The level of effort Carson will bring to the floor every game, his ability to pick up the scheme and execute it, handle the adversity he will be faced with as a first-year player and having good decision making will be some of the aspects that will dictate the level of success in his first year as a Sun Devil. Carson's newfound mentor, former ASU star and NBA player Eddie House, can undoubtedly aid Carson in his mission to be the impact player he and the program yearn him to be.
When James Harden came to Tempe, he turned the program around and proved to the nation that Arizona State can win in basketball. That torch has been dormant for the last three years and now it's time for Carson to take it and run with it. We're not exaggerating when we say that Carson alone can increase the attendance at Wells Fargo by several hundred fans per game. His dynamic personality and style of play will be a magnet of attention that has rarely been seen around this ASU program.
If Carson performs at the level he is expected to, ASU could win 20 or more games next season and ensure not only a post-season berth for the team but also take Head Coach Herb Sendek off the hot seat. If he doesn't, the Sun Devils are more than likely to struggle again and the hunt for a new coach is on. No pressure, Jahii.
Evan Gordon: The transfer from Liberty and brother of Hornets star Eric Gordon, Evan proved to be a legit scorer at the mid-major level with a nice slashing ability and impressive shooting range. Yet, it remains to be seen if that impact will carry over to the Pac-12 after a one-year hiatus. The good news is that he has been playing alongside Carson and Barnes on the scout team and chemistry is something this team has lacked all season. Additionally, he is someone that is more than capable of handling the ball if needed. Gordon averaged 14.4 points per game at Liberty which led the team and at ASU he could prove to be an asset as a backcourt reserve.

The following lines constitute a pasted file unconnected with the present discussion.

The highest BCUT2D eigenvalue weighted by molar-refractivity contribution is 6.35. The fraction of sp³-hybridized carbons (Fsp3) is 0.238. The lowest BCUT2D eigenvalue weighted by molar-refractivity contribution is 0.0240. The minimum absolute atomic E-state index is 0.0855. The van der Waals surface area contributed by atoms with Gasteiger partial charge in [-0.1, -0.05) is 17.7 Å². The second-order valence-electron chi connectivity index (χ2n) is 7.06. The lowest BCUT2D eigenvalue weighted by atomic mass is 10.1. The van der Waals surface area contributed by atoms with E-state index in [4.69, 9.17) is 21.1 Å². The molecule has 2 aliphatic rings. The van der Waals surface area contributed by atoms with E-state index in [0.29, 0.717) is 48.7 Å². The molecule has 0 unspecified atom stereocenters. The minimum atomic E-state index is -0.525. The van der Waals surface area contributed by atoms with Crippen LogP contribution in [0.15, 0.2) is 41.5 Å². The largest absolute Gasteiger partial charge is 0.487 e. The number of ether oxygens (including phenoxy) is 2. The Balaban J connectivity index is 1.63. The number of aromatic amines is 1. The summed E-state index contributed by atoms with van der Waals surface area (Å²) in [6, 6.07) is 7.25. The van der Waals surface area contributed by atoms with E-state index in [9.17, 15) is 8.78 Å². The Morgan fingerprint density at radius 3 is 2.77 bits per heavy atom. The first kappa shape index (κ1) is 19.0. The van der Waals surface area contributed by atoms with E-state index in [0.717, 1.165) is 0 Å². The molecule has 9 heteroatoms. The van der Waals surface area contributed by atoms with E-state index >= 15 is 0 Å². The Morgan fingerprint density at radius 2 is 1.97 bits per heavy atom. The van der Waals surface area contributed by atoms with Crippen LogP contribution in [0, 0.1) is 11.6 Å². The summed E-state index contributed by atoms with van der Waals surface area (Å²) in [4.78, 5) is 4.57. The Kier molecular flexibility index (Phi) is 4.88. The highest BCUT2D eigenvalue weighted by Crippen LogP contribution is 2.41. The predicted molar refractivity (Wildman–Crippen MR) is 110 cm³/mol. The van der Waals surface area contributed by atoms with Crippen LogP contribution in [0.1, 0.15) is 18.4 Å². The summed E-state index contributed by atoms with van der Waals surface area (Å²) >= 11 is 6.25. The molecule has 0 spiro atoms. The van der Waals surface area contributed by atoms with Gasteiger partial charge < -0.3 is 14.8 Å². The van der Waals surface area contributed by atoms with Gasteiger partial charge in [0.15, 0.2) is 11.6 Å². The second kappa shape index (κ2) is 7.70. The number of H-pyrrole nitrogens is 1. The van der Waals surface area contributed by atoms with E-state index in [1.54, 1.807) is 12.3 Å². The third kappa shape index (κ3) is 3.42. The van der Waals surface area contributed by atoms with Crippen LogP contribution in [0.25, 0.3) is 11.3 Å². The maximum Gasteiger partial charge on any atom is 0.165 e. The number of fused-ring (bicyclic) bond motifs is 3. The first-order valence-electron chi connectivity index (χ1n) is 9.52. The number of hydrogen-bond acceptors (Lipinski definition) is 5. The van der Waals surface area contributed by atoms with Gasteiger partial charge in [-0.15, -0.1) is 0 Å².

Bo Barnes: Another transfer who is a skillful jump shooter and adds invaluable depth to the team. Barnes is a local product from Scottsdale Christian that spent a season at Hawaii before returning home to the desert. He doesn't need much an opening to feel comfortable to hoist up a shot, he can greatly help with the spacing on the floor (much like Gordon) and allow players such as Lockett and Felix to utilize that open floor and penetrate to the basket (which is their strongest trait by far), as well as punish defenses for double teaming Bachynski.
Barnes has a real chance to be an impact player because his specialty is three-point shooting and Herb Sendek's offense has never met a three-pointer it didn't like. At Hawaii, Barnes scored 6.9 points a game with a 39% mark from long range. His 57 three-pointers were a freshman record at Hawaii. Overall, his style of play can benefit from the open looks he should be getting when a player such as Carson or Bachynski command attention in the paint.
Calaen Robinson: a combo guard out coming off a state championship with Tempe Corona Del Sol. He will need to play more under control and being behind Carson, Colvin and Gordon will help that cause albeit also giving him just a few precious minutes a game to strut his skills. He will be one the quickest players on the team once he arrives in the summer, but his ability to get to the hole with great speed has to be complemented with an improved jump shot.
Kenny Martin: an electric big man that has a Pendergraph-like non-stop motor, who has shown a great knack to block shots or at the very least alter any shot that comes his way. Yet, the Glendale Kellis forward's abilities are more a result of determination and high work ethic rather than superb athleticism. His technique is raw, especially in terms of posting up but his outside shot can make up for that offensive deficiency. Cain's departure can only help Martin see more minutes at the power forward position, but again his skills on the offensive end ill have to develop rather quickly for him to even have a chance at meaningful minutes.